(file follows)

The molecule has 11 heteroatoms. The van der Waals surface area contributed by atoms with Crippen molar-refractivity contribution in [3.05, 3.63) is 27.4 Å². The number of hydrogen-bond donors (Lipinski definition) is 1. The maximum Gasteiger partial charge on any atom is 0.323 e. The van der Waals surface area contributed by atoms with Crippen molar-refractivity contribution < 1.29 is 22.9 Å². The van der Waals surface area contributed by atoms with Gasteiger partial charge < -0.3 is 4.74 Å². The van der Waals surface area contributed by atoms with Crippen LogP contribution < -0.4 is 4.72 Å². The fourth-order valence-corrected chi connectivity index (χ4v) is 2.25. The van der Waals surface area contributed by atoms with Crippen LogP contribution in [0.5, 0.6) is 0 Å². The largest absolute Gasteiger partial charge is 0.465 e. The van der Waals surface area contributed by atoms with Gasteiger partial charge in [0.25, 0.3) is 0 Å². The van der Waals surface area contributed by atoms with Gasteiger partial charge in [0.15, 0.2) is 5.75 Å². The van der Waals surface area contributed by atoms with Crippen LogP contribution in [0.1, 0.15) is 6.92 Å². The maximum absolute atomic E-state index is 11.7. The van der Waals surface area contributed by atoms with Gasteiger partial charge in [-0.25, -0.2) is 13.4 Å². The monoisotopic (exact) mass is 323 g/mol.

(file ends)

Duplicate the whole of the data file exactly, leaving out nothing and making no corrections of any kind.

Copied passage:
The molecule has 11 heteroatoms. The van der Waals surface area contributed by atoms with Crippen molar-refractivity contribution in [3.05, 3.63) is 27.4 Å². The number of hydrogen-bond donors (Lipinski definition) is 1. The maximum Gasteiger partial charge on any atom is 0.323 e. The van der Waals surface area contributed by atoms with Crippen molar-refractivity contribution < 1.29 is 22.9 Å². The van der Waals surface area contributed by atoms with Gasteiger partial charge < -0.3 is 4.74 Å². The van der Waals surface area contributed by atoms with Crippen LogP contribution < -0.4 is 4.72 Å². The fourth-order valence-corrected chi connectivity index (χ4v) is 2.25. The van der Waals surface area contributed by atoms with Crippen LogP contribution in [0.5, 0.6) is 0 Å². The largest absolute Gasteiger partial charge is 0.465 e. The van der Waals surface area contributed by atoms with Gasteiger partial charge in [0.25, 0.3) is 0 Å². The van der Waals surface area contributed by atoms with Gasteiger partial charge in [0.15, 0.2) is 5.75 Å². The van der Waals surface area contributed by atoms with Crippen LogP contribution in [0.1, 0.15) is 6.92 Å². The maximum absolute atomic E-state index is 11.7. The van der Waals surface area contributed by atoms with Gasteiger partial charge in [-0.25, -0.2) is 13.4 Å². The monoisotopic (exact) mass is 323 g/mol.